All Pros participating in the seed round will be subject to 3 year escrow, regardless of any connection to the transaction or the price paid for the seed shares; and
Pros may purchase under the IPO subject to the 2% subscription restriction.
  We agree with this proposal. We see no reason for an absolute prohibition on investment in CPC companies by the Pro group although at the same time we understand the need for caution. The proposal provides a good middle ground in that it puts the Pro group on the same footing as founders for investment in the seed round, and limits their investment to small amounts in the IPO. It has been our experience that some retail investment executives have shied away from putting clients’ money into CPCs because, for this type of investment, they want to demonstrate to clients that they are prepared to invest their own money on the same terms as their clients, but are prevented from doing so by the current prohibition on Pro group participation. Furthermore, the possibility of Pro group participation at the seed stage may help with the existing reluctance of some dealers to form or join a selling group for the IPO of a CPC because the small size of the deal leaves too few broker warrants to spread around. Permitting Pro group members to participate in the seed round may encourage broader support for the selling effort in the IPO, while the escrow provision will ensure abusive behaviour does not take place.
3. Remove the $500,000 limit on the amount of seed capital that can be raised, but restrict the amount of seed capital that can be raised below the IPO price to $500,000. Allow the issuer to raise seed capital contributed at the IPO price subject only to the limits imposed by the distribution requirements under the CPC policy.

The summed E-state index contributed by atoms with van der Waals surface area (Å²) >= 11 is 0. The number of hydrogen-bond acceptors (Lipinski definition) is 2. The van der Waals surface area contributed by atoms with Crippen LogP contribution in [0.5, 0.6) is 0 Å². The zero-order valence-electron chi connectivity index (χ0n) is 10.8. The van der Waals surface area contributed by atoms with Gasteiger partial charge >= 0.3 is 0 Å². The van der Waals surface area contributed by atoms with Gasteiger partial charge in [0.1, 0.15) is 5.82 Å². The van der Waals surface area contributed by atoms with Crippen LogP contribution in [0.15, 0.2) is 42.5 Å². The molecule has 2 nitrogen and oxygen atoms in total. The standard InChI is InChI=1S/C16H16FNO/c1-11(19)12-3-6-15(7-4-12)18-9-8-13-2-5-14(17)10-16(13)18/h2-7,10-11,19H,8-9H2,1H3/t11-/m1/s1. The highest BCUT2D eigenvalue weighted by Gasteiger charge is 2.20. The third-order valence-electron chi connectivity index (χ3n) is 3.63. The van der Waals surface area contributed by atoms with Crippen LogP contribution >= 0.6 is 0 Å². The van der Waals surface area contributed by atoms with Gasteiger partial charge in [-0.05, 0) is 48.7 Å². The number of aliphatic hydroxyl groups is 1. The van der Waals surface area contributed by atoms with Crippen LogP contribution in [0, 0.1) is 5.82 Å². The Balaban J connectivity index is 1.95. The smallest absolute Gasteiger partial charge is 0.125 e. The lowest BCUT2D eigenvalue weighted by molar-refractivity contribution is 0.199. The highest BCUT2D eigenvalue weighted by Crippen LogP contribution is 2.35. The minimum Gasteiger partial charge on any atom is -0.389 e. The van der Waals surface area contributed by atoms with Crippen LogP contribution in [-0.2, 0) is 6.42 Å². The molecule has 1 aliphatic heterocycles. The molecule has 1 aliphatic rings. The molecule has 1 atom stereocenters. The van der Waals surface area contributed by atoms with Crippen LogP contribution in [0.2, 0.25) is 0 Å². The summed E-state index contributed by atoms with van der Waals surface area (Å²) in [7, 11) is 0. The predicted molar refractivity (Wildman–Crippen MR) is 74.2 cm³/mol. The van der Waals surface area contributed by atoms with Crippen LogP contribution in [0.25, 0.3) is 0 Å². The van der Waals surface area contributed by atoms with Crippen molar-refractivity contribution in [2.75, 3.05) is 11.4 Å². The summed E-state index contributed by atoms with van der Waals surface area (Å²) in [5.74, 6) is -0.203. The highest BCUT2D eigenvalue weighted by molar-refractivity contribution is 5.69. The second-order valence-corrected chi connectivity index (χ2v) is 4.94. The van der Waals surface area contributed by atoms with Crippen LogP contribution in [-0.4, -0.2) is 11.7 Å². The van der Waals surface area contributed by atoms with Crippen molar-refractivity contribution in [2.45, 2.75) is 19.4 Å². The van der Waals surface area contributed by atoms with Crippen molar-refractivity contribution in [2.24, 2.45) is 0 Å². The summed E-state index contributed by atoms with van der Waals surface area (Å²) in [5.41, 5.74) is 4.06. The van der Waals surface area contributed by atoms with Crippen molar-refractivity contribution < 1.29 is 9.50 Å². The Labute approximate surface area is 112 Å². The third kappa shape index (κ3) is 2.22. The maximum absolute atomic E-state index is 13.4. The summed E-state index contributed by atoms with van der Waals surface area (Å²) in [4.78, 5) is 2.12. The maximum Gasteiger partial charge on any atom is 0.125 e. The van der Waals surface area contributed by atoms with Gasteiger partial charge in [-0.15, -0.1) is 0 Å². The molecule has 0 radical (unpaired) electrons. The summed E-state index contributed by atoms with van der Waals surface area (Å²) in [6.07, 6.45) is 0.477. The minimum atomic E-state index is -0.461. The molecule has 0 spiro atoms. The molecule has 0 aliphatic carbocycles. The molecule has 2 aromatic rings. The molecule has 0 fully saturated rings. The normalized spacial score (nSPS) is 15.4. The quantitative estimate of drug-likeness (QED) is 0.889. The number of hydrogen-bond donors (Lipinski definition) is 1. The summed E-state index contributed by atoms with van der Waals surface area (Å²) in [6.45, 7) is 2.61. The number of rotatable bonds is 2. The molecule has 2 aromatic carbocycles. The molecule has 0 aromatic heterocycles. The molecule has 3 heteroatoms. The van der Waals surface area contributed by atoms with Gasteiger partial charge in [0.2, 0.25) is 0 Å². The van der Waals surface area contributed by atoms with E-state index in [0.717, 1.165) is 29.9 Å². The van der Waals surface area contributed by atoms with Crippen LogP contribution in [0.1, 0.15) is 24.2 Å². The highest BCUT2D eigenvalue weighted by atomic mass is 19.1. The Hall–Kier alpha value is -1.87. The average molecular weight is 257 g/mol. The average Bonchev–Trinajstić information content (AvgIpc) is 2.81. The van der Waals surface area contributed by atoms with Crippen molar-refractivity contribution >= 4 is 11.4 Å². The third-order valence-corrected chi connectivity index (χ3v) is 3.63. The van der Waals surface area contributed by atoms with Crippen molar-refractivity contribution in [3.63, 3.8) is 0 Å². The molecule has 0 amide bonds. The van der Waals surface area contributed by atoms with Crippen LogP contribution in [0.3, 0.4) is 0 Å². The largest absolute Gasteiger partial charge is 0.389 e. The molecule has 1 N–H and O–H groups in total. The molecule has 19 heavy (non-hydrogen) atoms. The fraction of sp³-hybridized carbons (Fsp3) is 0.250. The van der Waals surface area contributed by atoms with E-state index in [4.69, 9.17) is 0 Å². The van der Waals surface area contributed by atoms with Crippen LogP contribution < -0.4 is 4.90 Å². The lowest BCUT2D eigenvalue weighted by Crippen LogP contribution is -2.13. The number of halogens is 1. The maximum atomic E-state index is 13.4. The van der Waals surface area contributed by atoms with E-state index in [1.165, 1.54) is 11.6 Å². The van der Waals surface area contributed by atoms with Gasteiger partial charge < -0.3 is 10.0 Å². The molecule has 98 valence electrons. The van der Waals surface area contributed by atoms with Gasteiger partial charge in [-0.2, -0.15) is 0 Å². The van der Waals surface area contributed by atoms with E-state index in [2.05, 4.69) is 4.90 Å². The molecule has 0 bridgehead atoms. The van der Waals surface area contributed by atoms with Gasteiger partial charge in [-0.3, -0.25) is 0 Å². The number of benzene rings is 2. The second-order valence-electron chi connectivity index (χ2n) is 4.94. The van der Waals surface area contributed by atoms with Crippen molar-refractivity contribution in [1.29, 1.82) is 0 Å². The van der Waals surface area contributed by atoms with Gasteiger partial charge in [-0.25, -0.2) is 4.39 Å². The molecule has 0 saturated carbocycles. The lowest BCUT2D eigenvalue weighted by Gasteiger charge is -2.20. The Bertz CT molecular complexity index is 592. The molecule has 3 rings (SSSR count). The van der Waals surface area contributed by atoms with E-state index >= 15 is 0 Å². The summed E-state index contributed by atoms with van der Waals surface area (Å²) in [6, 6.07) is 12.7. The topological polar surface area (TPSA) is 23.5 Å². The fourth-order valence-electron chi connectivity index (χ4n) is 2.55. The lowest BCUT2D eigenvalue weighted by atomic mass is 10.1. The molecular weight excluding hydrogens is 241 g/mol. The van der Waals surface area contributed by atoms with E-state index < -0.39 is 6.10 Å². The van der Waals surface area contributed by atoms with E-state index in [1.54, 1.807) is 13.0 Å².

We agree with this proposal. While it is our philosophy that financing of the CPC should be as widely spread and broadly based as possible to ensure the best possible following and market support, ours is not the only valid model and we believe that the CPC program should provide flexibility for a range of approaches to the program. Ultimately the market will decide what the best approach is and, even then, the best approach may vary from time to time based on prevailing market conditions. At the same time, we agree that it is desirable to limit the seed price participation to a quarter of the maximum amount that a CPC is permitted to raise.
4. Replace the requirement to cancel all Non Arm’s Length Parties’ discount seed shares for issuers moving to NEX with a requirement that there be, at a minimum, a partial cancellation of such shares. The number of shares that may be retained is the same as if the Non Arm’s Length Party had paid the IPO price for the shares. In order to retain any amount of discounted seed shares, disinterested shareholders approval must be obtained. Issuers that are delisting and not moving to NEX will continue to be required to cancel all discount seed shares held by Non Arms Length Parties.